Let me just set the record straight: I am a complete nerd. I mean, of course I’m a nerd. Why else would my friend and I cosplay as Dipper and Bill Cipher to a school dance (true story)? The only reason you don’t see my fics anywhere is that I think they’re bad ideas and then never write them, and so I’m left with three million plot bunnies eating femslash ship carrots growing in the rich fields of Prefrontal Cortex Farms. But y’know, besides my diehard cartoon and gaming obsessions and occasional (every 3 seconds) random musical numbers plus Shrek references, I’m pretty normal. Okay, fine, you’re right, I’m not normal. Normal people don’t spend three hours looking up Soriel fanart (I DON’T CARE WHAT YOU THINK, SANS AND TORIEL ARE MADE FOR EACH OTHER!!!!). Or use that many parentheses and exclamation points. But the point (see what I did there?) is that I’m a human being and despite my quirks, people usually acknowledge I’m a member of their species. Good old Homo Sapiens Sapiens. The problem is not that I act like my life is a Disney musical, but that there are days when I don’t feel human. When I was in 7th grade, Data was the character I related to most, because I felt like I could relate to his struggle of trying to become human. But why, you might be thinking, as I am a human girl. Well, it can actually be spelled out as one, simple word.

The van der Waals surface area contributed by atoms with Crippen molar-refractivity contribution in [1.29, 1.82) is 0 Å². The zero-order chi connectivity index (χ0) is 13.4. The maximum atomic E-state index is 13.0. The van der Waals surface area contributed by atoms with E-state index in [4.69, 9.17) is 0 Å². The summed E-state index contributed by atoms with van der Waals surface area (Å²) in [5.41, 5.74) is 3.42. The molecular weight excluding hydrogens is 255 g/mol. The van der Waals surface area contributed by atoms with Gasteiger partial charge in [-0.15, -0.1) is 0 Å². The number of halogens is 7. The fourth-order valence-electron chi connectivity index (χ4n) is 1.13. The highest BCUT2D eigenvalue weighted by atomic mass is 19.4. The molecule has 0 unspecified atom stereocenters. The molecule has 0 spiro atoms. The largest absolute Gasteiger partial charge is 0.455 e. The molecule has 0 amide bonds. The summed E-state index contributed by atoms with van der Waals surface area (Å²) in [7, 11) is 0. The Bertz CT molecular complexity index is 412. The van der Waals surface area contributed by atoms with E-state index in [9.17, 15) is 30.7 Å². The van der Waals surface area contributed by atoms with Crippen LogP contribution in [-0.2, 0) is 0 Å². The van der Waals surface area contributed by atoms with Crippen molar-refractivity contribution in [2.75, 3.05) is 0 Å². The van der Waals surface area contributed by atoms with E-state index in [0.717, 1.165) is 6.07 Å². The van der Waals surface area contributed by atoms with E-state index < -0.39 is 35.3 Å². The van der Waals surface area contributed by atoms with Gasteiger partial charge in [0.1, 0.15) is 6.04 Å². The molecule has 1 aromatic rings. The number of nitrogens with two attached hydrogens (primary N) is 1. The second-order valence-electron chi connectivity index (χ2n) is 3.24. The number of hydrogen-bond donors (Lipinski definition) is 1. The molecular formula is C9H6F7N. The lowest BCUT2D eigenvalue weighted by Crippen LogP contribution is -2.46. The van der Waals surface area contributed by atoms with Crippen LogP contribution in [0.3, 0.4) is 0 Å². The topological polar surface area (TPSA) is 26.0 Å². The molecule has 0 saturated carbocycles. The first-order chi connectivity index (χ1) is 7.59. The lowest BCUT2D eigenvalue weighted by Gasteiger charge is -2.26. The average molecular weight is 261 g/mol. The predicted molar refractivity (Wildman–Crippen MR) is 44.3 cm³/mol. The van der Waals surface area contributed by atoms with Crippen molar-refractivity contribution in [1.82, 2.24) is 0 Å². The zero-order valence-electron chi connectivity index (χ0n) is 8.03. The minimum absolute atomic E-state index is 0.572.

I’m high functioning, which means that if I told you, you might be surprised since I function relatively well and seem to be highly intelligent. Some think that I have relative ease dealing with others, so I couldn’t possibly be Autistic, and that, well, to put it bluntly, that Autistic people lived in the special ed room. And honestly, if I went up to myself and said, “You have Autism, good luck with that,” I would think that I was kidding myself. But I have it, even if it hardly shows. When I got diagnosed in August, I went into the diagnosis clinic, and tried to interact with the other kids there. Most were higher functioning like me. After tests, they said that Autism would likely be the best fit, and ever since then, my parents were adamant about the fact that I was different, not diseased, saying that there was a difference between me and my lower-functioning cousin. But I wondered how different. My cousin could memorize maps and was a human GPS. I remembered details about my fandoms and facts about theoretical physics, but I couldn’t remember simple things like turning in forms or chewing with my mouth closed. My cousin and I could be very silent and still, and then the next moment, hyper and manic like Mabel from Gravity Falls on a sugar rush. Even so, it explained many things. For a while, I felt both proud and ashamed of my diagnosis. I still do. I knew that it gave me sort of super powers, like my intelligence and memory. But it gave me weaknesses, and a label that would never go away. In the wake of Trump’s election and his disgusting comments on those with disabilities, I had a revelation. Though I participated in the vast wave of women’s marches, as well as a precursor march, and was a supporter of the LGBT community on Scratch, I felt a need to act. And then it came to me. The bravest thing I could do was continue to be myself. To resist fear, hatred and xenophobia, all I needed to do was keep being, well, me. I’m Autistic, I’m bisexual, I’m a girl that doesn’t fall into gender roles, I’m a supporter of Black Lives Matter and equality for all. I began to think about if Autism was all I was, or if it was a part of me. But all of those things are only facets of me, and if I was going to resist our president, I would need to embrace every facet of myself and stand for those that didn’t. As a child, people called me stupid, they asked why I walked strangely (I wore leg braces as a toddler and continued to walk tiptoe up until 3rd grade), and they called me a lesbian. I was originally diagnosed with OCD, which wasn’t helped by the traumatic memories of poverty and loss that I had with me after that fateful year of 3rd grade. I used to cry at night when white noises triggered my sensory sensitivity, and then there were times when I felt like I wasn’t from the same planet as my friends. My obsession with roly polies got me nicknamed the “Pillbug Queen.” There are still days, like today, when my stomach churns at the notion of being Autistic. But Autistic is just a word. Bisexual is just a word. I have risen above the homophobia and hate people have tried to pull me down with. I am so much more than a collection of words. I have quirks and crushes and feelings and ideas. I am part of an amazing universe that can’t even be described with the most complicated equations and jargon. In class, we’re doing a project about people who took a stand. Today, even if nobody remembers, this is my stand. My stand, I pledge, is to educate people about homosexuality, Autism and intersectional Feminism. My stand is being who I am. I am a writer, a singer, and just like me, every single, beautiful person on this earth, Autistic or not, is so much more than words.